Posted February 6, 2017

Professor to lead $4M grant to help at-risk college students

The grant from the U.S. Department of Education will focus on supporting seniors at risk due to financial issues so they can stay in school and earn their degrees.

A crowd of students walking  on Polett Walk towards the Bell Tower.
Photography By: 
Joseph V. Labolito
Sara Goldrick-Rab will lead a $4 million grant from the U.S. Department of Education to study completion grants that help college seniors afford to complete their degrees.

Sara Goldrick-Rab has spent 15 years researching ways to make college more affordable.

Now she has a chance to make a breakthrough thanks to a project funded by a $3.98 million U.S. Department of Education’s Institute of Education Sciences grant. Goldrick-Rab, a professor of higher education in Temple’s College of Education, is principal investigator on the project, which will aim to improve and grow completion grants for college seniors.

Completion grants help cash-strapped students who are in good academic standing afford tuition to complete their degrees. They have been effective at a number of institutions.

“A college degree has never been more important, but as we look to expand access to more first-generation and low-income students, we must recognize that cost too often becomes a roadblock,” Goldrick-Rab said. We know that far too many students who are on track to graduate drop out of school simply because they don’t have the necessary financial resources. That’s bad for both the student and the institution.”

Goldrick-Rab’s award is the U.S. Department of Education’s latest effort to drive transformative change at public universities to advance student success and adapt to the demands of the 21st century. She will work on the five-year project in conjunction with the Association of Public and Land-grant Universities.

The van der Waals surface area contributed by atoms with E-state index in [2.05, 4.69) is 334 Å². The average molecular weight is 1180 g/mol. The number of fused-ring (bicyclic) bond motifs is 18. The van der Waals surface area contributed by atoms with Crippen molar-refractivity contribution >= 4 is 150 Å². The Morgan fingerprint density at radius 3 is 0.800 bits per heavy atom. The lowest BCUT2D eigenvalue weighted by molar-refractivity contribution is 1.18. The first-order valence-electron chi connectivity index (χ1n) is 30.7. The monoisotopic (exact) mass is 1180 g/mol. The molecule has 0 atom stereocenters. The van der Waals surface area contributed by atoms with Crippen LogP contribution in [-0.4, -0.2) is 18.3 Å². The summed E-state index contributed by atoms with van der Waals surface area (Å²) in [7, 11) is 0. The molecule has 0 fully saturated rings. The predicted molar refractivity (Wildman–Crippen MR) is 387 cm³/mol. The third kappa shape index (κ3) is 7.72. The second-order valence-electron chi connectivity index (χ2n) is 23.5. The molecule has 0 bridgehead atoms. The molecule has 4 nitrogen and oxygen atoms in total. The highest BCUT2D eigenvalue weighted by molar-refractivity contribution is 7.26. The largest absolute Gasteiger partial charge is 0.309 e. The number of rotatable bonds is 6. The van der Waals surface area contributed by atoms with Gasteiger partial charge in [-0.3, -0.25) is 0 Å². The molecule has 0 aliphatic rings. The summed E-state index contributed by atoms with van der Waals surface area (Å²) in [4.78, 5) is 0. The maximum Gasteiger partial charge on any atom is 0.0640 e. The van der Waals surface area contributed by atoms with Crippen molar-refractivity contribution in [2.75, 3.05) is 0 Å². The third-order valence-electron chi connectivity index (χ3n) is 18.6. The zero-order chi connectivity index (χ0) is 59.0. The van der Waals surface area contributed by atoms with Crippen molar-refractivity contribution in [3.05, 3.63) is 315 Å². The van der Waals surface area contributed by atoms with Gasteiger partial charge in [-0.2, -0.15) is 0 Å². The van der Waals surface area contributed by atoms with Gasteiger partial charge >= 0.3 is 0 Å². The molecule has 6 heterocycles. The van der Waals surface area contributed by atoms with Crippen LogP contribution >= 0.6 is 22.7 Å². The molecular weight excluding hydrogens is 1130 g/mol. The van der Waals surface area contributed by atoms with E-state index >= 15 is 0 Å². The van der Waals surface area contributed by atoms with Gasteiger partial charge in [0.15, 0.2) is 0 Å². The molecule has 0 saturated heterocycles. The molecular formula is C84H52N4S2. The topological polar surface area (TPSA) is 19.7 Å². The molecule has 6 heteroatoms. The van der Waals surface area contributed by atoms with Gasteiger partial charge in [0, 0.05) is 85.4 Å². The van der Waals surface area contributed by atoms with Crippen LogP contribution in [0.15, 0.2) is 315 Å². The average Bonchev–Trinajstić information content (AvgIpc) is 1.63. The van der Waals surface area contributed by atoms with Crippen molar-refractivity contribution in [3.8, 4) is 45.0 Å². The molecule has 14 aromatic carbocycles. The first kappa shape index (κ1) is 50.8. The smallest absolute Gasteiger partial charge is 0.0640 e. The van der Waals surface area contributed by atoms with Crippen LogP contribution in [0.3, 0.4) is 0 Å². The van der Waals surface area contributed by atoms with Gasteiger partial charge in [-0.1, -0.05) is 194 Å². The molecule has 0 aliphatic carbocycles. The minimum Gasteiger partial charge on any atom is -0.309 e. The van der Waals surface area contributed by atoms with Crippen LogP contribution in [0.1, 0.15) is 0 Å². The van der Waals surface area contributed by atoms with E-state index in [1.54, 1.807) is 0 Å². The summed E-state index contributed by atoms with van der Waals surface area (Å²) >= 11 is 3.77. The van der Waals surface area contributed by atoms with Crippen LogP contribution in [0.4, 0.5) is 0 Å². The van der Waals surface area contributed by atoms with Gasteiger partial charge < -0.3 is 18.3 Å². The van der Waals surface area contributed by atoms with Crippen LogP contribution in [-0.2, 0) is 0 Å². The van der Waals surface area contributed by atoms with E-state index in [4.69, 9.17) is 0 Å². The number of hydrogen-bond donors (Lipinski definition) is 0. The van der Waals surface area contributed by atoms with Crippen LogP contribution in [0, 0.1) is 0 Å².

The grant will proceed in two phases. The first phase will examine completion grants at seven universities to assess key features of the programs, such as how they are targeted and delivered to students, their costs, their impact on student financial aid and how universities participating in the programs will implement the grants.

In the second phase, the Association of Public and Land-grant Universities and Temple will work with partner institutions to conduct a randomized controlled trial of the completion grants, which has four components: financial aid, messaging, requirements and additional services needed for students completing their degrees.

Beyond her work on the grant, next year, Goldrick-Rab plans to deepen her research into the policies, practices and resources needed to help all students succeed in college when she opens the HOPE Center for College, Community and Justice. The new center, to be housed in the College of Education, will build on her previous efforts at the Wisconsin HOPE Lab. 

—Jane Clauss